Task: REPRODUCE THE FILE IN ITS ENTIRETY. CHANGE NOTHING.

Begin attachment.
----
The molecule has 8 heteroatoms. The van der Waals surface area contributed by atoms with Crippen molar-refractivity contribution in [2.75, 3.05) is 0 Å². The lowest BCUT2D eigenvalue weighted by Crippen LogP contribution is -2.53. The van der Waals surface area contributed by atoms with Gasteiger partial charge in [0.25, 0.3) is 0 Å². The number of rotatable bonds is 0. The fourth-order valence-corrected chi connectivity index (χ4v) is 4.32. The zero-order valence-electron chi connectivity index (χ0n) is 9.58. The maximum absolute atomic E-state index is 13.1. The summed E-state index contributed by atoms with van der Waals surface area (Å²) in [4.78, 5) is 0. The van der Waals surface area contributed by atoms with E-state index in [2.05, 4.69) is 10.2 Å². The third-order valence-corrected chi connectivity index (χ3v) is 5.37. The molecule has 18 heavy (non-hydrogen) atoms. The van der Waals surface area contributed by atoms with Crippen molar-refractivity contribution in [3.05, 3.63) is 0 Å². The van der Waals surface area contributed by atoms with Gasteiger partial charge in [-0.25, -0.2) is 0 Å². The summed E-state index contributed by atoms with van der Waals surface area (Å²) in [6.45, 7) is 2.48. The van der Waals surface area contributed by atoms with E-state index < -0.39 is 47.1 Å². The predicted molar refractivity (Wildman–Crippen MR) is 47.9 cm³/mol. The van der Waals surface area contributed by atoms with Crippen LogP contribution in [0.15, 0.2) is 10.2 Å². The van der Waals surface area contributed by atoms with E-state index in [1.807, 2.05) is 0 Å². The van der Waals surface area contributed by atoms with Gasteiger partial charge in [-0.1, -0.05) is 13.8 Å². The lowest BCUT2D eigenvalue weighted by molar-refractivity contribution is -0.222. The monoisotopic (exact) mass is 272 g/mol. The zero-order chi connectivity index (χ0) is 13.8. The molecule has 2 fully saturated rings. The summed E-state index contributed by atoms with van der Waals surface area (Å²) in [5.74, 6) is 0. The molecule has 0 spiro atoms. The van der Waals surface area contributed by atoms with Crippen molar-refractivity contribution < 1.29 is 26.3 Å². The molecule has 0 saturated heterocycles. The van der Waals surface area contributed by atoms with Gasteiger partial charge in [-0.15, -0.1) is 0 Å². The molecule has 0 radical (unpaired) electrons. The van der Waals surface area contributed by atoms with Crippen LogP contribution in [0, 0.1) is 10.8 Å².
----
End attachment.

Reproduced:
The molecule has 8 heteroatoms. The van der Waals surface area contributed by atoms with Crippen molar-refractivity contribution in [2.75, 3.05) is 0 Å². The lowest BCUT2D eigenvalue weighted by Crippen LogP contribution is -2.53. The van der Waals surface area contributed by atoms with Gasteiger partial charge in [0.25, 0.3) is 0 Å². The number of rotatable bonds is 0. The fourth-order valence-corrected chi connectivity index (χ4v) is 4.32. The zero-order valence-electron chi connectivity index (χ0n) is 9.58. The maximum absolute atomic E-state index is 13.1. The summed E-state index contributed by atoms with van der Waals surface area (Å²) in [4.78, 5) is 0. The van der Waals surface area contributed by atoms with E-state index in [2.05, 4.69) is 10.2 Å². The third-order valence-corrected chi connectivity index (χ3v) is 5.37. The molecule has 18 heavy (non-hydrogen) atoms. The van der Waals surface area contributed by atoms with Crippen molar-refractivity contribution in [3.05, 3.63) is 0 Å². The van der Waals surface area contributed by atoms with Gasteiger partial charge in [-0.25, -0.2) is 0 Å². The summed E-state index contributed by atoms with van der Waals surface area (Å²) in [6.45, 7) is 2.48. The van der Waals surface area contributed by atoms with E-state index < -0.39 is 47.1 Å². The predicted molar refractivity (Wildman–Crippen MR) is 47.9 cm³/mol. The van der Waals surface area contributed by atoms with Crippen LogP contribution in [0.15, 0.2) is 10.2 Å². The van der Waals surface area contributed by atoms with E-state index in [1.807, 2.05) is 0 Å². The van der Waals surface area contributed by atoms with Gasteiger partial charge in [-0.1, -0.05) is 13.8 Å². The lowest BCUT2D eigenvalue weighted by molar-refractivity contribution is -0.222. The monoisotopic (exact) mass is 272 g/mol. The zero-order chi connectivity index (χ0) is 13.8. The molecule has 2 fully saturated rings. The summed E-state index contributed by atoms with van der Waals surface area (Å²) in [5.74, 6) is 0. The molecule has 0 spiro atoms. The van der Waals surface area contributed by atoms with Crippen molar-refractivity contribution < 1.29 is 26.3 Å². The molecule has 0 saturated heterocycles. The van der Waals surface area contributed by atoms with Gasteiger partial charge in [-0.15, -0.1) is 0 Å². The molecule has 0 radical (unpaired) electrons. The van der Waals surface area contributed by atoms with Crippen LogP contribution in [0, 0.1) is 10.8 Å².